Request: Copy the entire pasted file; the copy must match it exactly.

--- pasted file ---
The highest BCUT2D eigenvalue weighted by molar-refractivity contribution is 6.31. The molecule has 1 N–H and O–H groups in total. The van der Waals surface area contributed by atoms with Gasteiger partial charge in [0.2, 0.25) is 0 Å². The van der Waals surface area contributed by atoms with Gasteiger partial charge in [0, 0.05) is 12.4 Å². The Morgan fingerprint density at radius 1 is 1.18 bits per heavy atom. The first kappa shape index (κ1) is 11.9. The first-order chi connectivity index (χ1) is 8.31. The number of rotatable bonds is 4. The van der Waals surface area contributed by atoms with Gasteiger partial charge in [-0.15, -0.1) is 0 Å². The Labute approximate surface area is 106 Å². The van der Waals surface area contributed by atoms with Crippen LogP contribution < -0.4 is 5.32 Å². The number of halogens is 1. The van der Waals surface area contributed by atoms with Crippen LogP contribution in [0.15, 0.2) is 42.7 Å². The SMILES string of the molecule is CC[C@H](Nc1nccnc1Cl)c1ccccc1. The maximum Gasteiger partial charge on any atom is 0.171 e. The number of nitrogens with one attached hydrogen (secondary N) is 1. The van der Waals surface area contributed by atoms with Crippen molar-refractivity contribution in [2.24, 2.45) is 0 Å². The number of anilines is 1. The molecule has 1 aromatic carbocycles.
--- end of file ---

The highest BCUT2D eigenvalue weighted by molar-refractivity contribution is 6.31. The molecule has 1 N–H and O–H groups in total. The van der Waals surface area contributed by atoms with Gasteiger partial charge in [0.2, 0.25) is 0 Å². The van der Waals surface area contributed by atoms with Gasteiger partial charge in [0, 0.05) is 12.4 Å². The Morgan fingerprint density at radius 1 is 1.18 bits per heavy atom. The first kappa shape index (κ1) is 11.9. The first-order chi connectivity index (χ1) is 8.31. The number of rotatable bonds is 4. The van der Waals surface area contributed by atoms with Gasteiger partial charge in [-0.15, -0.1) is 0 Å². The Labute approximate surface area is 106 Å². The van der Waals surface area contributed by atoms with Crippen LogP contribution < -0.4 is 5.32 Å². The number of halogens is 1. The van der Waals surface area contributed by atoms with Crippen LogP contribution in [0.15, 0.2) is 42.7 Å². The SMILES string of the molecule is CC[C@H](Nc1nccnc1Cl)c1ccccc1. The maximum Gasteiger partial charge on any atom is 0.171 e. The number of nitrogens with one attached hydrogen (secondary N) is 1. The van der Waals surface area contributed by atoms with Crippen molar-refractivity contribution in [2.24, 2.45) is 0 Å². The number of anilines is 1. The molecule has 1 aromatic carbocycles.